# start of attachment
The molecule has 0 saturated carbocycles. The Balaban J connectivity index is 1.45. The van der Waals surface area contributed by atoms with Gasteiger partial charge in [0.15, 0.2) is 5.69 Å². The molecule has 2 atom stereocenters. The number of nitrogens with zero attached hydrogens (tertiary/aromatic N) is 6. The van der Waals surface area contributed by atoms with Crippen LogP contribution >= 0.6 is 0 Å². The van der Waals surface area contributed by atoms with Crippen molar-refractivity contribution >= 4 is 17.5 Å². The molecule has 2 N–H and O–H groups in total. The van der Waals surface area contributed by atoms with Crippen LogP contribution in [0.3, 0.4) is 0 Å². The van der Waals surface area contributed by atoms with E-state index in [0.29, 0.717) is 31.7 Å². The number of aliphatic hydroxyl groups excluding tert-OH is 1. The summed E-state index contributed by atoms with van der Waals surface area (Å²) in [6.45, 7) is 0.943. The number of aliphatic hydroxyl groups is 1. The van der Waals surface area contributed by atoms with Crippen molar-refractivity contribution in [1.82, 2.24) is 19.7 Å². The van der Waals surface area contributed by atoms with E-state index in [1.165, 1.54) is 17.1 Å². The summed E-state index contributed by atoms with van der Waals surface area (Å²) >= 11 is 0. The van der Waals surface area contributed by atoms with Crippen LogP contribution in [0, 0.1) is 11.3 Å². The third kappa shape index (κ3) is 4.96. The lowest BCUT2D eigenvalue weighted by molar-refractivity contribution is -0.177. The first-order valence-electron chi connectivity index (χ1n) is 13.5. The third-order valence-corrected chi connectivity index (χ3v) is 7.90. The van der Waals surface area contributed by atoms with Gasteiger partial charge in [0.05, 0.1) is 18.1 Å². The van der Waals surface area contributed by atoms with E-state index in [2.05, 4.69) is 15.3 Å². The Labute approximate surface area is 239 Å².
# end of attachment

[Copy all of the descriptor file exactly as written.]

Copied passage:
The molecule has 0 saturated carbocycles. The Balaban J connectivity index is 1.45. The van der Waals surface area contributed by atoms with Gasteiger partial charge in [0.15, 0.2) is 5.69 Å². The molecule has 2 atom stereocenters. The number of nitrogens with zero attached hydrogens (tertiary/aromatic N) is 6. The van der Waals surface area contributed by atoms with Crippen LogP contribution >= 0.6 is 0 Å². The van der Waals surface area contributed by atoms with Crippen molar-refractivity contribution >= 4 is 17.5 Å². The molecule has 2 N–H and O–H groups in total. The van der Waals surface area contributed by atoms with Crippen LogP contribution in [0.3, 0.4) is 0 Å². The van der Waals surface area contributed by atoms with E-state index in [0.29, 0.717) is 31.7 Å². The number of aliphatic hydroxyl groups excluding tert-OH is 1. The summed E-state index contributed by atoms with van der Waals surface area (Å²) in [6.45, 7) is 0.943. The number of aliphatic hydroxyl groups is 1. The van der Waals surface area contributed by atoms with Crippen molar-refractivity contribution in [1.82, 2.24) is 19.7 Å². The van der Waals surface area contributed by atoms with E-state index in [1.165, 1.54) is 17.1 Å². The summed E-state index contributed by atoms with van der Waals surface area (Å²) >= 11 is 0. The van der Waals surface area contributed by atoms with Crippen LogP contribution in [0, 0.1) is 11.3 Å². The third kappa shape index (κ3) is 4.96. The lowest BCUT2D eigenvalue weighted by molar-refractivity contribution is -0.177. The first-order valence-electron chi connectivity index (χ1n) is 13.5. The third-order valence-corrected chi connectivity index (χ3v) is 7.90. The van der Waals surface area contributed by atoms with Gasteiger partial charge in [0.05, 0.1) is 18.1 Å². The van der Waals surface area contributed by atoms with E-state index in [2.05, 4.69) is 15.3 Å². The Labute approximate surface area is 239 Å².